Disinformation Wars: AI and Fake News Detection on Social Media

fake news detection

The widespread and tactical use of disinformation is a confirmed reality of modern politics. Social media companies introduced measures to help flag fake news, and advancements in AI could soon automate the detection of fake news and related issues such as hate speech.

The Politics of Fake News Detection

In 2016, Oxford Dictionary chose the term “post-truth” as its Word Of The Year, after its usage spiked drastically in the lead up to the US elections, though the concept, even then, was nothing new.

Sensationalism has been used to sell publications and push political agendas for centuries. In the age of social media, the reach and virality of clickbait have only intensified the issue, with social media users, often unwittingly, helping to circulate fake news by engaging with and sharing it. Adding to the issue is the fact that, unlike other media platforms, social media is unregulated and isn’t obligated to meet certain standards.

Concerned by the potential for disinformation to undermine democracy and harm public health, media watchdogs, shareholders, and legislators have put pressure on social media companies to detect and act on fake news.

In response, Twitter and Facebook both rolled out features to enable their users to flag false or misleading content. Facebook has gone a few steps further, applying machine learning to help response teams detect fraud and spam accounts, and by taking action against repeat offenders disseminating fake news.

The measures so far in place are a combination of technology and human review and are by no means instant. Given how quickly and how widely information can spread on social media, the main challenge still in place is detecting fake news and acting on it quickly enough to mitigate dissemination.

With advancements in machine learning and natural language processing (NLP) technology, there’s still an incredible amount of untapped potential in this field. Soon, the process of detecting and acting on fake news may be much faster and more effective.

Bots: A Battle Between Good and Evil

Malicious actors use bots to spread fake news on social media. These bots come in the form of automated accounts that are made to look like legitimate people. In actuality, bots are programmed to send and share specific types of (dis)information.

A 2017 study by the Association for the Advancement of Artificial Intelligence (AAAI) estimated that around 9 -15% of all active Twitter accounts are bots.

Now, there’s the potential to send out a troop of bots to play a positive role in combatting the creation and spreading of fake news.

For example, with advanced NLP, you can train AI models to accurately classify misinformation or references to fake news in conversations on social media. You can also use emotion text analysis to detect whether conversations are verging into abuse, harassment, or hate speech.

From there, you could train bots to engage in the conversations, point out fake news and explain the realities. It would be an impossible undertaking for a group of fact-checkers to manually parse through billions of conversions a day, let alone engage in them, but with AI technology, this may soon be a reality.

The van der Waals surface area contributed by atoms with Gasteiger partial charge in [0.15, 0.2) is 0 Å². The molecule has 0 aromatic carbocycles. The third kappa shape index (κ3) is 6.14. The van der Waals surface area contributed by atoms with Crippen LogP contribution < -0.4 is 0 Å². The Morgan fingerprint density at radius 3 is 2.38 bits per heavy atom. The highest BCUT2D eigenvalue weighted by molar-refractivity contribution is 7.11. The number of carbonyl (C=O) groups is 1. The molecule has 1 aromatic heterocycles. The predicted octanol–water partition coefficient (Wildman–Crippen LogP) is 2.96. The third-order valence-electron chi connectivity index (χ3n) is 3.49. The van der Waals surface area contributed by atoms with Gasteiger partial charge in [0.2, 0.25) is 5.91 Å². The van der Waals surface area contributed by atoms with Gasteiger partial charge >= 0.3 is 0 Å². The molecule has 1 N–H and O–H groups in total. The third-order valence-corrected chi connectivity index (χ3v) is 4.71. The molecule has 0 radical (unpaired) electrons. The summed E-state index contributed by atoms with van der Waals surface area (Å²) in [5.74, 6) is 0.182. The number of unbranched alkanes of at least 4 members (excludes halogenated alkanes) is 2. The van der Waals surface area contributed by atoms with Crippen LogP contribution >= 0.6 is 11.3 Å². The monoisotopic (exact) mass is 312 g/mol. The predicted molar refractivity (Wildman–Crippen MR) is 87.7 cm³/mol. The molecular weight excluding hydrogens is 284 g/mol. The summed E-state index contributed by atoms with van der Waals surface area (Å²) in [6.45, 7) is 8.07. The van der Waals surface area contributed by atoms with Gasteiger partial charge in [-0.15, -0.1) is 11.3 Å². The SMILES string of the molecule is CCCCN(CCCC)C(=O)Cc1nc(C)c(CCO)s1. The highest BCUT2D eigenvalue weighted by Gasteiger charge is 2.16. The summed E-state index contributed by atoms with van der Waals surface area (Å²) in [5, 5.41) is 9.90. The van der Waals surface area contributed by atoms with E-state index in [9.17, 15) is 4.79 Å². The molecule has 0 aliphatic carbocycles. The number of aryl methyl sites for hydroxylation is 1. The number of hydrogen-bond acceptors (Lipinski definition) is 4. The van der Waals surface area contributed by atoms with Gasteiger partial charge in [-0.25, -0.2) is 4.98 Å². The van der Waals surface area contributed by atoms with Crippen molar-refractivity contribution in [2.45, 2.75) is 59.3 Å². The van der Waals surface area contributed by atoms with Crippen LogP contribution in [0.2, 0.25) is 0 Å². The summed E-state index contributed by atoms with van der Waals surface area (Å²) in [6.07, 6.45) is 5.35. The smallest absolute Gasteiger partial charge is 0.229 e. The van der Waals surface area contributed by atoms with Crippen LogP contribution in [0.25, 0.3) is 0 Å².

More than words: Fake Videos and Images

Of course, fake news isn’t just spread through words. Videos and images are often misattributed or are doctored to fit a fake news story.

If you’ve ever seen a photo of a shark swimming down a flooded motorway, it’s probably this one, and it’s definitely fake. This same doctored photo has been recirculated and attributed to hurricanes in Puerto Rico, Texas and Florida, each time receiving thousands of views. But the image is actually taken from a 2015 photo of a kayaker being tailed by a Great White shark.

To tackle misattributed videos and images, AI can be trained to detect, for example, whether an image is recent or if it was taken years ago.

Deepfake videos are also causing a stir amongst those who are concerned with the spread of disinformation. Deepfake videos use deep learning technology to superimpose someone’s likeness onto an existing video. With this technology, you can make it look as though someone has said or done something they haven’t.

In the space of a few years, the technology behind deepfakes has become increasingly difficult to differentiate from reality. This video created by researchers at the University of Washington proves just how convincing deepfakes can be.

Last year, Facebook researchers claimed to have developed deepfake detection AI using reverse engineering. This technology can spot deepfakes from a single image and can even track their origin.

In Summary

Fake news is a legitimate and increasingly pressing concern, but thankfully, advancements in AI technology are ready to meet the challenge. Many of these technologies already exist, it’s just a matter of organising foundation models and APIs to work to combat this specific issue.

Who Are We?

Symanto is a world leader in NLP technology. From emotion detection to psychographic profiling, we develop industry-leading models to derive deep insights from unstructured written data wherever it occurs.

This year we’re proud to be sponsoring the 27th international conference on Natural Language and Information Systems in Valencia. Disinformation in social media will be just one of the topical issues discussed by leaders in NLP.

Find Out More About Symanto

To find out more about what we do and the potential of our technologies, get in touch or book your free demonstration.